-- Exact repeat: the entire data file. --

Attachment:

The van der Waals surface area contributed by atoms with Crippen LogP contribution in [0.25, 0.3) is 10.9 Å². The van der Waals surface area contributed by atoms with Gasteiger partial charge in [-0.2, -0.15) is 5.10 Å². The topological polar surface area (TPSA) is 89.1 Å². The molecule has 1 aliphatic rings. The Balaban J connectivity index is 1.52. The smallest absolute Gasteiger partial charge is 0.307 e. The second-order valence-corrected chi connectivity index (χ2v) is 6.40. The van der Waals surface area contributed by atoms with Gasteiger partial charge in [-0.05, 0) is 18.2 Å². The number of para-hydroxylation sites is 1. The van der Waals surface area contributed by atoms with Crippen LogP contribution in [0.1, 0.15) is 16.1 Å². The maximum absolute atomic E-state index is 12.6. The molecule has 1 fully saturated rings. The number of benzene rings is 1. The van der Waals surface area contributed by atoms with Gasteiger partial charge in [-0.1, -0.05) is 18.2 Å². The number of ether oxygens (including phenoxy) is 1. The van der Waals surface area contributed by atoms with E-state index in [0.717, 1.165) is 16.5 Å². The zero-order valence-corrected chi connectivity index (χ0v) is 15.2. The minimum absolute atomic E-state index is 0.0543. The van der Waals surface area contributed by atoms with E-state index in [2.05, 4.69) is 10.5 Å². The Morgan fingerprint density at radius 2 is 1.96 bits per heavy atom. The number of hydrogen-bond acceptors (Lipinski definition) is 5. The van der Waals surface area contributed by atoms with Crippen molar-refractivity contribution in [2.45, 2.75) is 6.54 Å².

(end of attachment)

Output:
The van der Waals surface area contributed by atoms with Crippen LogP contribution in [0.25, 0.3) is 10.9 Å². The van der Waals surface area contributed by atoms with Gasteiger partial charge in [-0.2, -0.15) is 5.10 Å². The topological polar surface area (TPSA) is 89.1 Å². The molecule has 1 aliphatic rings. The Balaban J connectivity index is 1.52. The smallest absolute Gasteiger partial charge is 0.307 e. The second-order valence-corrected chi connectivity index (χ2v) is 6.40. The van der Waals surface area contributed by atoms with Gasteiger partial charge in [-0.05, 0) is 18.2 Å². The number of para-hydroxylation sites is 1. The van der Waals surface area contributed by atoms with Crippen LogP contribution in [0.1, 0.15) is 16.1 Å². The maximum absolute atomic E-state index is 12.6. The molecule has 1 fully saturated rings. The number of benzene rings is 1. The van der Waals surface area contributed by atoms with Gasteiger partial charge in [-0.1, -0.05) is 18.2 Å². The number of ether oxygens (including phenoxy) is 1. The van der Waals surface area contributed by atoms with E-state index in [0.717, 1.165) is 16.5 Å². The zero-order valence-corrected chi connectivity index (χ0v) is 15.2. The minimum absolute atomic E-state index is 0.0543. The van der Waals surface area contributed by atoms with E-state index in [2.05, 4.69) is 10.5 Å². The Morgan fingerprint density at radius 2 is 1.96 bits per heavy atom. The number of hydrogen-bond acceptors (Lipinski definition) is 5. The van der Waals surface area contributed by atoms with Crippen molar-refractivity contribution in [2.45, 2.75) is 6.54 Å².